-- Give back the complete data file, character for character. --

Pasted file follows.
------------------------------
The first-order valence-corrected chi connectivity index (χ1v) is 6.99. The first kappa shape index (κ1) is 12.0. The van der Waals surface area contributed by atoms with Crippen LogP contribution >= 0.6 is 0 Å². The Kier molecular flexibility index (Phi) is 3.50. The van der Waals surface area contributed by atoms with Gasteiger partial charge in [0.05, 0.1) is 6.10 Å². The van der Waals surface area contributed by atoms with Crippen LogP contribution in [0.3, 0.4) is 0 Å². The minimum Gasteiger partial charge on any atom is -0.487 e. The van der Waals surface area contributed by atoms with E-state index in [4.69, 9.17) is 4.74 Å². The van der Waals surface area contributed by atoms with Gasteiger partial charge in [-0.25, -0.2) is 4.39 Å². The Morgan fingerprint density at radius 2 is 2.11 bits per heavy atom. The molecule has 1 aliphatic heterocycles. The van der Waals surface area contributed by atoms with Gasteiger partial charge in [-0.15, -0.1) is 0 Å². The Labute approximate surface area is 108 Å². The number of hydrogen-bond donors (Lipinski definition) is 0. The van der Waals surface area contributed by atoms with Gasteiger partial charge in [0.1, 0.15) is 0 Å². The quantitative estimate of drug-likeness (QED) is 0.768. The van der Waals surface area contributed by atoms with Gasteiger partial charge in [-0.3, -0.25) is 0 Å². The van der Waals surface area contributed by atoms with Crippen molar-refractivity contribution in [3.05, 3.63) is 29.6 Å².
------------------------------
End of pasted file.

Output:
The first-order valence-corrected chi connectivity index (χ1v) is 6.99. The first kappa shape index (κ1) is 12.0. The van der Waals surface area contributed by atoms with Crippen LogP contribution >= 0.6 is 0 Å². The Kier molecular flexibility index (Phi) is 3.50. The van der Waals surface area contributed by atoms with Gasteiger partial charge in [0.05, 0.1) is 6.10 Å². The van der Waals surface area contributed by atoms with Crippen LogP contribution in [0.3, 0.4) is 0 Å². The minimum Gasteiger partial charge on any atom is -0.487 e. The van der Waals surface area contributed by atoms with E-state index in [4.69, 9.17) is 4.74 Å². The van der Waals surface area contributed by atoms with Gasteiger partial charge in [-0.25, -0.2) is 4.39 Å². The Morgan fingerprint density at radius 2 is 2.11 bits per heavy atom. The molecule has 1 aliphatic heterocycles. The van der Waals surface area contributed by atoms with Gasteiger partial charge in [-0.15, -0.1) is 0 Å². The Labute approximate surface area is 108 Å². The number of hydrogen-bond donors (Lipinski definition) is 0. The van der Waals surface area contributed by atoms with Gasteiger partial charge in [0.1, 0.15) is 0 Å². The quantitative estimate of drug-likeness (QED) is 0.768. The van der Waals surface area contributed by atoms with Gasteiger partial charge in [-0.3, -0.25) is 0 Å². The van der Waals surface area contributed by atoms with Crippen molar-refractivity contribution in [3.05, 3.63) is 29.6 Å².